Al Worthington interview

Al “Red” Worthington – # 6 on all-time Twins Saves list

Allan Fulton (Red) Worthington was born in Birmingham, Alabama on February 5, 1929 and was one of 10 children born to Walter and Lake Worthington. Al grew up playing football, basketball, baseball and running track in high school and he earned a football scholarship to the University of Alabama. After leaving the University of Alabama, Al signed as an amateur free agent with the Chicago Cubs organization in 1951 and started his professional career as a Nashville Vol in AA ball. Prior to the 1952 season, Worthington was sent to the New York Giants in a transaction that is not well documented. In 1953 while pitching for the Minneapolis Millers which was the New York Giants AAA team at the time, “Red” was called up by the Giants. Al made his debut on July 6, 1953 at the Polo Grounds and what a debut it was as he shut out the Philadelphia Phillies 6-0 on only two hits over nine innings. His next start was just as good as he once again pitched a nine inning shutout and beat the Brooklyn Dodgers 6-0 at Ebbets Field. Those two back to back complete game 6-0 nine inning shutouts over the Phillies and the Dodgers in his first two big league games set a NL record that stands to this day. The right handed 6’2” 205 pound Worthington was an imposing site on a pitchers’ mound, but in spite of this amazing start to his big league career, it turned out that relieving and not starting would be Al’s claim to baseball fame.

Worthington was one of those rare pitchers that seemed to get better with age, arguably having his best seasons between 1964 and 1969 as a relief pitcher for the Minnesota Twins. As a Twins reliever, Worthington appeared in 327 games and posted a 37-31 record with 88 saves. In those 473+ innings, Al struck out 399 batters and had an ERA of 2.62 and a 1.19 WHIP. During his 6 seasons in Minnesota, only one major league relief pitcher had more saves than Al. Worthington has to remembered as the first of the many great “closers” that the Minnesota Twins organization have sent out to the mound to cement another Twins win.

Al Worthington pitched in the big leagues for 14 seasons with the New York Giants, San Francisco Giants, Boston Red Sox, Chicago White Sox, Cincinnati Reds and the Minnesota Twins before retiring at the age of 40 after the 1969 season. In his 14 seasons, Worthington’s career numbers are pretty impressive, a 75-82 won-lost record in 602 games (starting 62) and 1,246+ innings pitched. His career ERA is 3.39 and he struck out 834 batters.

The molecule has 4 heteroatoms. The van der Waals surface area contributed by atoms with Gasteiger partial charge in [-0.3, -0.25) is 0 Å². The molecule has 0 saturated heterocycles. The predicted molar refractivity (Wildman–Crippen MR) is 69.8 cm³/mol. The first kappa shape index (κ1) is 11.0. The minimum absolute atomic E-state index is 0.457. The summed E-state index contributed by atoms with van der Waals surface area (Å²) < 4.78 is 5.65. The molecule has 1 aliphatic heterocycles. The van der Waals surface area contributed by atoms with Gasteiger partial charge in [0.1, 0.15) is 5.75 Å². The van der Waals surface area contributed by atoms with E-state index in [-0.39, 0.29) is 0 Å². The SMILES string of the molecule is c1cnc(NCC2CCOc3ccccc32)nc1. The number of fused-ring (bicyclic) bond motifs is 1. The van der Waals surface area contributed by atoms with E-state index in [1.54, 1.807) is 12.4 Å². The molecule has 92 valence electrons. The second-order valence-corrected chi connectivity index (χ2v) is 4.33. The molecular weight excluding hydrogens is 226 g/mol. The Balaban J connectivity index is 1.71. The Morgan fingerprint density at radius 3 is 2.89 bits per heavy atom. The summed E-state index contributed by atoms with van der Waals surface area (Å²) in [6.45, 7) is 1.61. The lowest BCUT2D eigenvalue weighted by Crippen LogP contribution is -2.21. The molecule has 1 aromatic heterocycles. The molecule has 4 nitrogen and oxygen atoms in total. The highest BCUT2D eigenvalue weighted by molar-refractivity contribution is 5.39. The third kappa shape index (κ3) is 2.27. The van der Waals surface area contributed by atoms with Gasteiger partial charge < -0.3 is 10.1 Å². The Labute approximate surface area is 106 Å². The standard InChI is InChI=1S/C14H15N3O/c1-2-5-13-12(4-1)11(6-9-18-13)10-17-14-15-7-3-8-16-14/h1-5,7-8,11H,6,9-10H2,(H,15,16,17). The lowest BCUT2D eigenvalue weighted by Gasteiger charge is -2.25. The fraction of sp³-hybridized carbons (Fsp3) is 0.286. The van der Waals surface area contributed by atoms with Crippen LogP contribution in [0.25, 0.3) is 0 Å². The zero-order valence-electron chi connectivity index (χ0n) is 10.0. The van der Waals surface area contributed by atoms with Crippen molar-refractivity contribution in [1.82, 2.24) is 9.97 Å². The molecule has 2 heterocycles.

After retiring as an active player, Worthington sold insurance in Minnesota for several years before returning to baseball as a pitching coach for the Twins in 1972 and 1973. In 1974, Al moved on to Liberty College becoming the baseball coach where he posted a 343-191 record and later served as their Athletic Director. In 1986 Liberty College renamed their baseball field to Worthington Field in Al’s honor. Al is also a published author having written the book “I Played and I Won” which takes his readers through the “valleys and mountain-tops” of Worthington’s life. Al was one of the first professional athletes to openly profess his faith in Christ and publicly acknowledge a born-again experience. Today, Al is retired and enjoying his family and life in Sterrett, Alabama.

The interview with Al is 39 minutes in length and took place in January 2010.

Al Worthington interview

 

5 Responses to Al Worthington interview

  1. D. t. Rawerts says:

    Thank you for posting this.

    I am a Christian pastor and would like to write Al Worthington a letter. If anyone could help me to send a letter to him, I would appreciate it.

    Thank you,

    D. T. Rawerts

  2. BOB HELWIG says:

    I ALSO WOULD LIKE AN ADDRESS FOR AL MY FAMILY WERE PERSONAL FRIENDS OF HIM AND WE VISITED WITH HIM MANY TIMES AT YANKEE STADIUM AND AT MY HOME IN NJ AFTER MY FATHER PASSED LOST CONTACT WOULD LIKE TO RECONTACT HIM PLEASE HELP

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